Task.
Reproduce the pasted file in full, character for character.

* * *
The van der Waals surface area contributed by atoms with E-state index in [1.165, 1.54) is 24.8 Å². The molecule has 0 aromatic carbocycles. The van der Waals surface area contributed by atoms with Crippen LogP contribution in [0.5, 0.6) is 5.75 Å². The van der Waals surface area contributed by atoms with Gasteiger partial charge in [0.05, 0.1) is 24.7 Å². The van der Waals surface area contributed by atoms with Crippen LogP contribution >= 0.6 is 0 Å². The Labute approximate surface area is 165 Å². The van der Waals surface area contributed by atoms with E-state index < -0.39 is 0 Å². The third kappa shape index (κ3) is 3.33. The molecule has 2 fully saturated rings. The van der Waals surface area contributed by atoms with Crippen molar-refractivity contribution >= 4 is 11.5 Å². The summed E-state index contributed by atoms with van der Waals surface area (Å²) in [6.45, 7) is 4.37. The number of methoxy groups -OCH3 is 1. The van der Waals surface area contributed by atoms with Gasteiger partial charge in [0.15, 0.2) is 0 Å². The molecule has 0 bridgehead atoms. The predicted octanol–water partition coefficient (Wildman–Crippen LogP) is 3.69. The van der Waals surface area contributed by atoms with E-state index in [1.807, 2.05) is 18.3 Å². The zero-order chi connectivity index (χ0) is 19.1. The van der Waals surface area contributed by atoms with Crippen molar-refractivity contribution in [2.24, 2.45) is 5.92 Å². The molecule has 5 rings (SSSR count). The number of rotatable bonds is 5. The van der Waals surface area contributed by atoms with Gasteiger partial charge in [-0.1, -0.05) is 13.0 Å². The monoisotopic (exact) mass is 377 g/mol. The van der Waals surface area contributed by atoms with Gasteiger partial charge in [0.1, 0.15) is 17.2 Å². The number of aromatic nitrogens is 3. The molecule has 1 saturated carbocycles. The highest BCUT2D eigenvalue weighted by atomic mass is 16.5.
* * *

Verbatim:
The van der Waals surface area contributed by atoms with E-state index in [1.165, 1.54) is 24.8 Å². The molecule has 0 aromatic carbocycles. The van der Waals surface area contributed by atoms with Crippen LogP contribution in [0.5, 0.6) is 5.75 Å². The van der Waals surface area contributed by atoms with Gasteiger partial charge in [0.05, 0.1) is 24.7 Å². The van der Waals surface area contributed by atoms with Crippen LogP contribution >= 0.6 is 0 Å². The Labute approximate surface area is 165 Å². The van der Waals surface area contributed by atoms with E-state index < -0.39 is 0 Å². The third kappa shape index (κ3) is 3.33. The molecule has 2 fully saturated rings. The van der Waals surface area contributed by atoms with Crippen molar-refractivity contribution >= 4 is 11.5 Å². The summed E-state index contributed by atoms with van der Waals surface area (Å²) in [6.45, 7) is 4.37. The number of methoxy groups -OCH3 is 1. The van der Waals surface area contributed by atoms with Gasteiger partial charge in [0.15, 0.2) is 0 Å². The molecule has 0 bridgehead atoms. The predicted octanol–water partition coefficient (Wildman–Crippen LogP) is 3.69. The van der Waals surface area contributed by atoms with E-state index in [1.807, 2.05) is 18.3 Å². The zero-order chi connectivity index (χ0) is 19.1. The van der Waals surface area contributed by atoms with Crippen molar-refractivity contribution in [2.24, 2.45) is 5.92 Å². The molecule has 5 rings (SSSR count). The number of rotatable bonds is 5. The van der Waals surface area contributed by atoms with Gasteiger partial charge in [-0.1, -0.05) is 13.0 Å². The monoisotopic (exact) mass is 377 g/mol. The van der Waals surface area contributed by atoms with Gasteiger partial charge in [0.1, 0.15) is 17.2 Å². The number of aromatic nitrogens is 3. The molecule has 1 saturated carbocycles. The highest BCUT2D eigenvalue weighted by atomic mass is 16.5.